A transatlantic alliance: Charlotte Perkins Gilman and Vernon Lee
Research output: Chapter in Book/Report/Conference proceeding › Chapter (peer-reviewed) › peer-review
The 15 feminist forerunners profiled in this collection are drawn from the so-called "New Woman" movement that evolved from the women born in the mid-19th century and their successors, the second generation, active at the turn of the century. They found themselves part of the first wave of feminism, women who who worked on such issues such as marital rights, women's economic independence and suffrage. Most critics and scholars have assumed this movement to be a white middle-class affair. this volume spotlights remarkable women from other backgrounds, as well as examining the work of well-known "New Women". Among them were: the African-Americans, Pauline Hopkins, co-founder of "The Colored American Magazine" and Amy Jacques vwho wrote for "The Negro World"; the Chinese-American Sui Sin Far; the Mexican-American Maria Cristina Mena; and Vera Brittain, best remembered as the author of "Testament of Youth", and pioneer of the "semi-detached marriage". Criticism of the "New Woman" is also represented here: Charlotte Perkins Gilman justified her fear of certain immigrants by the myth of "Anglo-Saxon" superiority; Dorothy Richardosn voiced her suspicions of those women who took the opportunities becoming available to them, calling them "man-trained women". While the "New Woman" may not always have been a progressive or liberal force, the variety and range of their influence in the international arena is never in doubt, making the women involved justifiably described today by the title "feminist forerunners".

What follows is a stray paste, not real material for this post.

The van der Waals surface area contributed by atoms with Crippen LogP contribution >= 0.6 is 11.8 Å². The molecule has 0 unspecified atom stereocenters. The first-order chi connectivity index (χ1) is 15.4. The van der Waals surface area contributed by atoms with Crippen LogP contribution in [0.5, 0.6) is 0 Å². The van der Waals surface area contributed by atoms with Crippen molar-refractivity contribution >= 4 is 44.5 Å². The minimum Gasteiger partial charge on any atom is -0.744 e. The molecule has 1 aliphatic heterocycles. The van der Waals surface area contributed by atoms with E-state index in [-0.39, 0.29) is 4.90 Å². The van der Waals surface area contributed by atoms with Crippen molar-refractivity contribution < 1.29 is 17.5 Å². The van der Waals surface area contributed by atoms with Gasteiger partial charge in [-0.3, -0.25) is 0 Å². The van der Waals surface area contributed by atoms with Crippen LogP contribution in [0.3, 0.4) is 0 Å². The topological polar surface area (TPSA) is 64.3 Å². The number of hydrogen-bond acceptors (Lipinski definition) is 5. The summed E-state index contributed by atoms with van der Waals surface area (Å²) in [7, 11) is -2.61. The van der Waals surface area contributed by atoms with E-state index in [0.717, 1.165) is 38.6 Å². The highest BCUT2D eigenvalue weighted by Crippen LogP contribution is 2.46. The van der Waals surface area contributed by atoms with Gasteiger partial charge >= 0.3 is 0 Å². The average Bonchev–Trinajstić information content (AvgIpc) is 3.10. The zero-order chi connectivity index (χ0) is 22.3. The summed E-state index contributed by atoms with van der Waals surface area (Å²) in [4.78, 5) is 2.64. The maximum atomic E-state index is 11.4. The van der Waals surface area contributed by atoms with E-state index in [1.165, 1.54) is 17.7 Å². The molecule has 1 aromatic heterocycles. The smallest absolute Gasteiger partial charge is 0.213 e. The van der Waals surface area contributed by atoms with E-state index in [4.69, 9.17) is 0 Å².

|Title of host publication||Feminist forerunners: new womanism and feminism in the early twentieth century|
|Place of Publication||London|
|Number of pages||10|
|Publication status||Published - 2001|